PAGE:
Thursday, 17 July 2008

Lambeth, Thursday, July 17th


Lambeth 2008 has begun. I, along with 600 plus bishops from around the Anglican Communion gathered together on Wednesday evening July 16th to officially open Lambeth Conference 2008. Many spouses and support staff are also present raising that number. The spirit here is warm and inviting. We began the evening with a welcome from Archbishop Rowan Williams and greetings from those supporting the conference through the great efforts of Design, Volunteers, Stewards, Hospitality, Chaplains, so many who have made this come together. We began learning and singing together.

We gathered in a large beautiful tent that rises above the University of Kent campus called the Big Top. It does indeed look a lot like a circus tent and I am sure some are already making some connections here, but those could not be farther from the truth. It is a most worthy shelter and serving its purpose quite well. After the introductions we were sent off to dinner and, for many, an early night of rest after long hours of travel.

Worship begins at 7:15 a.m. each day and this day was no different. We gathered for Eucharist in the Big Top. Worship today was provided by the Lambeth Chaplaincy team. Each morning the Eucharist will be offered by a different province of the communion. The most moving moment in this and also when we said our prayers in Canterbury Cathedral earlier in the day, was the Lord's Prayer, when we are always offered and asked to pray in our own language. The holy and rising murmur is really moving.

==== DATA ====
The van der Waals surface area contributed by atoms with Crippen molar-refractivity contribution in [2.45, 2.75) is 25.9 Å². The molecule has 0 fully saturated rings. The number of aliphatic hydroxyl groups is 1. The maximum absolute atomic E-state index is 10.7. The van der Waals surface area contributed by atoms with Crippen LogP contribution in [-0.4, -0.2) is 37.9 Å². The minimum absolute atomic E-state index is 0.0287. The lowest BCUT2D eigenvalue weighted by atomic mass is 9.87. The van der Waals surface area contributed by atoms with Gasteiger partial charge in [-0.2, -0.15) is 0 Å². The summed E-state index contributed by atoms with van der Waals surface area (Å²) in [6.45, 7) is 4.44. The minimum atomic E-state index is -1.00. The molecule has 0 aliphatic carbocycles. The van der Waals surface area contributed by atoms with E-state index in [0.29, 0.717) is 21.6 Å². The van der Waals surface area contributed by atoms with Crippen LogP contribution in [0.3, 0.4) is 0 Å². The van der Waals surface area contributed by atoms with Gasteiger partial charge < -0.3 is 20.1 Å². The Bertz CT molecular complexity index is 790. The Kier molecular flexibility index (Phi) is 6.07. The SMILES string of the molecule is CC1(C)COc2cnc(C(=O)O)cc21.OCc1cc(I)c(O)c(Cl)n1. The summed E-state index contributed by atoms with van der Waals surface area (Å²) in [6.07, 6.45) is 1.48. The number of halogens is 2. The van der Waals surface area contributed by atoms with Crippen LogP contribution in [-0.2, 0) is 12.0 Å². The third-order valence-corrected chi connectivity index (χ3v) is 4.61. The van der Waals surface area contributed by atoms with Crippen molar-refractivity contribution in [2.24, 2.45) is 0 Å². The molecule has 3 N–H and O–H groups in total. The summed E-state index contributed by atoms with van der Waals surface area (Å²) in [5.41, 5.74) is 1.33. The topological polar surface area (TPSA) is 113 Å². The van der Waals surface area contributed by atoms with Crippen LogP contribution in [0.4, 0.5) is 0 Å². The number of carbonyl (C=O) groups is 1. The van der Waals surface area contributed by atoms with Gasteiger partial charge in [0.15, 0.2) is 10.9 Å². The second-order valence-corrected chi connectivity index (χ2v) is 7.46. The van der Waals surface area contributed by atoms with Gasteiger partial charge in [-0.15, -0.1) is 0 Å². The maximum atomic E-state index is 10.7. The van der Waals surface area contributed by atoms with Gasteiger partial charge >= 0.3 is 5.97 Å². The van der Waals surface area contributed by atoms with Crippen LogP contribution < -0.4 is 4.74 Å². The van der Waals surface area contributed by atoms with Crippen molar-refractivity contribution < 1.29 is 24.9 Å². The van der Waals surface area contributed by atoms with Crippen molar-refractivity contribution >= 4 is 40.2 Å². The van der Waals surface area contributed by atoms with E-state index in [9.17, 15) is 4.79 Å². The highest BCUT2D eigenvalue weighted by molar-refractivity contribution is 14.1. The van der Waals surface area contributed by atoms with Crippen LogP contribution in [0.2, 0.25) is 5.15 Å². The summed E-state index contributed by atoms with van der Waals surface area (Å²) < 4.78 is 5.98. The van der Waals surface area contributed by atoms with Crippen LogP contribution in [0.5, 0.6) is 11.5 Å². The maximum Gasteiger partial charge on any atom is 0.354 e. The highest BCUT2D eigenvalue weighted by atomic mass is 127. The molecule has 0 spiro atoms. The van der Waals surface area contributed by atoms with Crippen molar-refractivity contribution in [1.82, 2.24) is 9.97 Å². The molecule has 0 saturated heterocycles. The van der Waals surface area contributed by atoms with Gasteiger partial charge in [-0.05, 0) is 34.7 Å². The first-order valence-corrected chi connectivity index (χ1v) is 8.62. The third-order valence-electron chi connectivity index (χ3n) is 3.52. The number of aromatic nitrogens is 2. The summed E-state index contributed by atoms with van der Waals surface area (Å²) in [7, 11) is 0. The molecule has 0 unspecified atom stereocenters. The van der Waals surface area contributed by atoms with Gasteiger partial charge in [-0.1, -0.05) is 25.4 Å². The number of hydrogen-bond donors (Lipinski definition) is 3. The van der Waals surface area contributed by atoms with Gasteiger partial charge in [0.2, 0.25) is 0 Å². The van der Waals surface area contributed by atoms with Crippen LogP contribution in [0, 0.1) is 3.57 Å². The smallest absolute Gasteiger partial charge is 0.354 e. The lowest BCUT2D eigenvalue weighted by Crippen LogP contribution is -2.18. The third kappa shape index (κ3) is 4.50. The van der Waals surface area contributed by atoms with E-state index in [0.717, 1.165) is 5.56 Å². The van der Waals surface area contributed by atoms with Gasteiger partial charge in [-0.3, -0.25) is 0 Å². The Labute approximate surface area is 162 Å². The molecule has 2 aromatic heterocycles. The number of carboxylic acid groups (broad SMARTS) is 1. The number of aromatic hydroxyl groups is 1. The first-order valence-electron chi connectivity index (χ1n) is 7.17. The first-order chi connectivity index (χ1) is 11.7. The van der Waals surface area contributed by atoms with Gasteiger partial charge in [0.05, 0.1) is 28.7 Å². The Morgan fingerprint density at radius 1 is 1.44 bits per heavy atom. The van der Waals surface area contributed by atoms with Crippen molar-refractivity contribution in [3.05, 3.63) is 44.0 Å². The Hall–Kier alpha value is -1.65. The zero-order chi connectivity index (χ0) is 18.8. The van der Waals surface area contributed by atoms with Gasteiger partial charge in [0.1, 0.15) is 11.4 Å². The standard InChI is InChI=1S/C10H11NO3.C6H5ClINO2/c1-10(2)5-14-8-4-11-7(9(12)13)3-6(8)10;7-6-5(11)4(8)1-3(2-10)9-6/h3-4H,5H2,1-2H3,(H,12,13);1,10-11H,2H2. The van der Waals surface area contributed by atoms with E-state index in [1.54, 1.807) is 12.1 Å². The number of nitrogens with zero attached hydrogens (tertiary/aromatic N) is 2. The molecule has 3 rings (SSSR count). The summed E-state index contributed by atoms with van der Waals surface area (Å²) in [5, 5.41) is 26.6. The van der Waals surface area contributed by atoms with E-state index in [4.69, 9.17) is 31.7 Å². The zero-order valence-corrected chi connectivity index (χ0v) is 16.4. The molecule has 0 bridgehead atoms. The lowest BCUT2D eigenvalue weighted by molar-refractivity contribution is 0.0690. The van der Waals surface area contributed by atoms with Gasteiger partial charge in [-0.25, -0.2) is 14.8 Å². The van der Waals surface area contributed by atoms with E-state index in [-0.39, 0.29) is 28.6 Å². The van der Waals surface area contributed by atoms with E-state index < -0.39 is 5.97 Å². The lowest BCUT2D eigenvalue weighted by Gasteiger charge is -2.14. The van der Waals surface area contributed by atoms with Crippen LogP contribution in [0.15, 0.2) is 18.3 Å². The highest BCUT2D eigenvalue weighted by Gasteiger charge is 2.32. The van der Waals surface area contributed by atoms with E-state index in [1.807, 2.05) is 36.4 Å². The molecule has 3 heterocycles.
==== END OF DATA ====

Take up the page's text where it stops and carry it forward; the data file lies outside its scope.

After breakfast, we moved into our first Bible Study. We are, as many of you know, focusing on the Gospel of John. There are some 81 small groups for Bible study, by my count, and these are made up of roughly 8 or so people. I am facilitating one of these groups. We began today studying the Prologue of John. We will hold Bible Study each morning of the conference save Sundays and the London day. We will also be meeting in larger Indaba groups. These are made up of a combination of five of the Bible Study groups. You can find more about Indaba groups on the Lambeth website.

After the Bible Study we left the University of Kent for Canterbury Cathedral. Although they offered buses I, along with a few others, decided to walk the short distance down to the Cathedral. I need the exercise! One of the light parts of the day were the 45 minutes we had just before going into the Cathedral to begin our retreat. Some of you who have been to Canterbury know there is a Starbucks literally attached to the gates to the Cathedral. There was quite a diverse and wonderful line of bishops present there! They were all offering a bit of aid to the economy of Seattle!

The Archbishop gave two very good meditations on the topic of "God's Mission and a bishop's discipleship." We were allowed some silent time after each meditation with prayers following. We will repeat this schedule tomorrow. The Cathedral precincts are closed to the public for these two days so we have it to ourselves which is quite a luxury and a great blessing. I have had two brief but quite nice discussions with the Archbishop. You can view photos of each day along with much other information at

I blessedly got to spend some time this evening with my Bishop's Colleague Group and now I am settling in for the evening. I want to commend the tremendous hospitality of so many volunteers from the Church of England and youth and young adult stewards who are everywhere on campus to help us, and who have been here a week already preparing for the event. They come from all over the Communion, and they are just superb.